Feb 24

Milk Snake (Redshaw)

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Milk Snake, by Thomas Dillon Redshaw (1944-)

Wild mushrooms know their names.

We call them toadstools while they crouch

in the invisible daylight under

the birches that lean over a yellow field

you cross into the sun

ahead of me.


A stone wall sways behind us.

You picked the rush pannier, I the book

of identities, and dry stone

made grey slipshod noises under our shoes,

or do grasses whisper by

a path you made?


What you forget is this shadow:

not scrap cellophane or a day-lily leaf here,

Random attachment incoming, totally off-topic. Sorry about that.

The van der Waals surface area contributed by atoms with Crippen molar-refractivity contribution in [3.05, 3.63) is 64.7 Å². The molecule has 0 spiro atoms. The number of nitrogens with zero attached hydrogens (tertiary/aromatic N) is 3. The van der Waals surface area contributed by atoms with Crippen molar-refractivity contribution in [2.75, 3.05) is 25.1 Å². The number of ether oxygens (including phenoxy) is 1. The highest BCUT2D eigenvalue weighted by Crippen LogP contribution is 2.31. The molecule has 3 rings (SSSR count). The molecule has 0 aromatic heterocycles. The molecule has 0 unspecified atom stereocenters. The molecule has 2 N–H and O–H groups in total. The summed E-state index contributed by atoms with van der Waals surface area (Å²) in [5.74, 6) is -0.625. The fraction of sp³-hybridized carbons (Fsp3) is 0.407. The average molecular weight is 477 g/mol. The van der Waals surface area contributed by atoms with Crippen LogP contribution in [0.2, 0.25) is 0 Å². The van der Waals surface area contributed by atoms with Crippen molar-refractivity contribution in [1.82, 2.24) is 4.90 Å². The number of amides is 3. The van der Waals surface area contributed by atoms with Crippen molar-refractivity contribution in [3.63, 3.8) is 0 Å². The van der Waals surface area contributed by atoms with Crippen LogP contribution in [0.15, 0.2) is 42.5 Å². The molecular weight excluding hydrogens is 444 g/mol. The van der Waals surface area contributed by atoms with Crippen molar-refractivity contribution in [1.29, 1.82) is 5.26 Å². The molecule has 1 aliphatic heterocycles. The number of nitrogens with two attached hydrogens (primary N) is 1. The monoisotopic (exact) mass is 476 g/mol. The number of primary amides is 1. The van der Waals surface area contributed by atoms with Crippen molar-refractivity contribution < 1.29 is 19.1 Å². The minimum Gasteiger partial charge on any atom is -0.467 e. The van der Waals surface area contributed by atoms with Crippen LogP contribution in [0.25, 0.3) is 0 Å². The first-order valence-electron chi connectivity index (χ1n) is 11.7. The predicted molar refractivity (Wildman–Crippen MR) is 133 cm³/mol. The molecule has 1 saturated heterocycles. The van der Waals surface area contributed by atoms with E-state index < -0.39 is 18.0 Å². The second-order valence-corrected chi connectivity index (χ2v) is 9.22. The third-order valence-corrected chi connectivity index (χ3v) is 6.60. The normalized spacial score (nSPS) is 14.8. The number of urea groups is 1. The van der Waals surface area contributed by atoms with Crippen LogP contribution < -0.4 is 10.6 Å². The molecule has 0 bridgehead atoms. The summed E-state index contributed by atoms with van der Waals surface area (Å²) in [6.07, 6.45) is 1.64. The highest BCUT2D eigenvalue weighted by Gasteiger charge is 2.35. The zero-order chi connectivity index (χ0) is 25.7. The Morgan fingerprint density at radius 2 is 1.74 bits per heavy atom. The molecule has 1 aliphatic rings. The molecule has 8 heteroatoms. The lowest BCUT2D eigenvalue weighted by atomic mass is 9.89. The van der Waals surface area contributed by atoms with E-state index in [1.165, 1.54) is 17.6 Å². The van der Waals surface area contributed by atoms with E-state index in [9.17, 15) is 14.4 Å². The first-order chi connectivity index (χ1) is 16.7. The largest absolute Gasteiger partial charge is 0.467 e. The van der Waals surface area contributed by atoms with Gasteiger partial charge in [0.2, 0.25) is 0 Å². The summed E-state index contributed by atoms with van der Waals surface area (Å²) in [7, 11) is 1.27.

but the curled and lucent skin

of a milk snake that stretched out of itself

into the wheaten sun

of slow August.


Oh that snake mopes in the barn.

Cows won’t give it milk, nor the hen an egg.

Shadowless beings spook them.

When I forgot the book by draping the skin

on my shoulder — empty jaws

biting an empty tail —


did this long creature in its new

and mottled skin circle quickly in old straw

and lick its diminishing tail

with the flickering tongue you call with

from the nameless mosses

of the white wood?

Words That Burn